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Sudden Behavior Problems at Preschool
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Sudden Behavior Problems at Preschool

5435733?1267710191
Hi,

My Preschooler is 3.5 years old, potty trained and well ahead of most children in his class. He is a very sweet and lovable boy. However, recently, he has been hitting, tripping and saying mean things to his friends. He is also not listening to orders given to him. At home, he is displaying very traumatic temper tantrums that lead to a never-ending battle. His teacher told me she doesn't think it's out of meanness, but that he thinks it's funny. He has said things like "I don't like you"; "You're not my friend"; and "Poopy head" to his otherwise friends. He completely defies any orders given to him, yet participates enthusiastically in all class activities.

I have a 5-month old at home and my preschooler is the most loving brother to him and very helpful. For the most part, he is an extremely helpful and lovable little boy who can carry on a conversation with an adult for an hour.

What could be causing this sudden rash of behavior and how can we fix it before it becomes a constant?

Thank you!
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973741_tn?1342346373
Well, first let me tell you what beautiful kids you have!!  They are gorgeous.  I'm wondering if the birth of his little brother has had more of an effect than you thought.  That is a big change for a little guy.  And while I am sure he loves his little brother, it is still a big change.  And baby gets to stay with mom while he has to go to school . . .  so he may be acting out.  What do his teachers do after he has a mean episode/funny episode with the other kids?  What is their strategy for handling it?  What do you do at home?  Do you use an effective time out strategy or take some treasured item of his away?  Consistency with that is helpful.  I think also ignoring tantrums and telling him that you won't talk to him until he calms down is helpful as well.  And rewarding for good behavior helps encourage it.  Praise for any little time he listens like he has just mowed the grass for you--------  even if he is doing something you expect him to do.  Make a big deal about him listening so that he will seek that type of attention out.
Also, I'd make sure that you keep his physical activity high.  With a new baby and the colder months, it is more difficult.  But physical activity has a direct correlation on behavior.  goodluck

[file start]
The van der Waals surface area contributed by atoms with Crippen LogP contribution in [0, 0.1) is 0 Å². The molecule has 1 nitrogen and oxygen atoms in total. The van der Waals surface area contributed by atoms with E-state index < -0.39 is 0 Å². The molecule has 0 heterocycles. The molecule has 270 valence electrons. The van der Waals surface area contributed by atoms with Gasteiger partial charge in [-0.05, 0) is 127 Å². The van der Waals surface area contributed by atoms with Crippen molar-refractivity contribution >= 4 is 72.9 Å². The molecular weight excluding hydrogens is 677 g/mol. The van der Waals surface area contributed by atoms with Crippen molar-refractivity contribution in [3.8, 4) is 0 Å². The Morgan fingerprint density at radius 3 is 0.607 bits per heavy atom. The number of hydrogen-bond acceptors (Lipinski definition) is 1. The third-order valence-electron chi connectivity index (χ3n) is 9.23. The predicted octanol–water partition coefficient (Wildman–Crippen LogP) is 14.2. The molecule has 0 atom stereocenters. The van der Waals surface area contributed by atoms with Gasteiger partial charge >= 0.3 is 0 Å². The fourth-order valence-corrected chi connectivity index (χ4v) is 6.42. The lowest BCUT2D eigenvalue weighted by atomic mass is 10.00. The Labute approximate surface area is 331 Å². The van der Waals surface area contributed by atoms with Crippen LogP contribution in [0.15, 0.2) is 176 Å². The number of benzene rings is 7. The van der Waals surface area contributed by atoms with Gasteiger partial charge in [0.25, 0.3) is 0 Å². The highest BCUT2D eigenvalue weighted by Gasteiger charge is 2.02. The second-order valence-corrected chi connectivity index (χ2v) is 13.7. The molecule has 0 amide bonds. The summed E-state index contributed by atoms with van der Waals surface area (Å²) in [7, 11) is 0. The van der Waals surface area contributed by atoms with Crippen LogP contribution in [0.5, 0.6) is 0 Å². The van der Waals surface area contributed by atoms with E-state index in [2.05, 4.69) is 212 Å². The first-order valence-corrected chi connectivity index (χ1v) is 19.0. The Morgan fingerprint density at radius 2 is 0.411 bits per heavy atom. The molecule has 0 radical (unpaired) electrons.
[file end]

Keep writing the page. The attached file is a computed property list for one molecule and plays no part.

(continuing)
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I forgot to mention too when a young child is challenging authority it is often very helpful to give him choices.  It is not like he is getting his way as the authority figure provides the choices-----  but it gives a child a sense of some control and thus is more compliant.  A good strategy to overcome a lot of stress.  good luck
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Thank you for your kind words and response.

As far as disciplinary action at school, it's normally positive reinforcement and, of course, time out's. His teacher, in specific, does not believe in discipline in front of the other children, so she will ask him to be her helper and then talk to him about what he did while they are getting snacks, etc. the afternoon teacher's tactics are quite different as it's mostly structured play and I do not believe she has the same training as his curriculum teacher.

At home, we are very consistent with effective time-outs and the removal of treasured items. I am Italian—we yell! I know it could be more destructive than constructive, so I am trying to control that. Our evenings as far as a schedule are quite consistent as well. It's fun time, dinner, bath, story and bed. I have always stuck to this.

I am trying the positive reinforcement but my husband does not believe in rewarding good behavior—I am working on that.

As far as choices, my son is allowed to pick his menu for his lunches as long as they are within my options. Dinner is different. In my opinion, you get what I make or you eat cereal—no other options. I do let him choose his cloths on occasion and things he wants to do, but it's not 100% his leadership.

He is a very active child and possibly being cooped up over the winter is taking its toll. Thanks for your help and if you have any other suggestions, I am open to anything!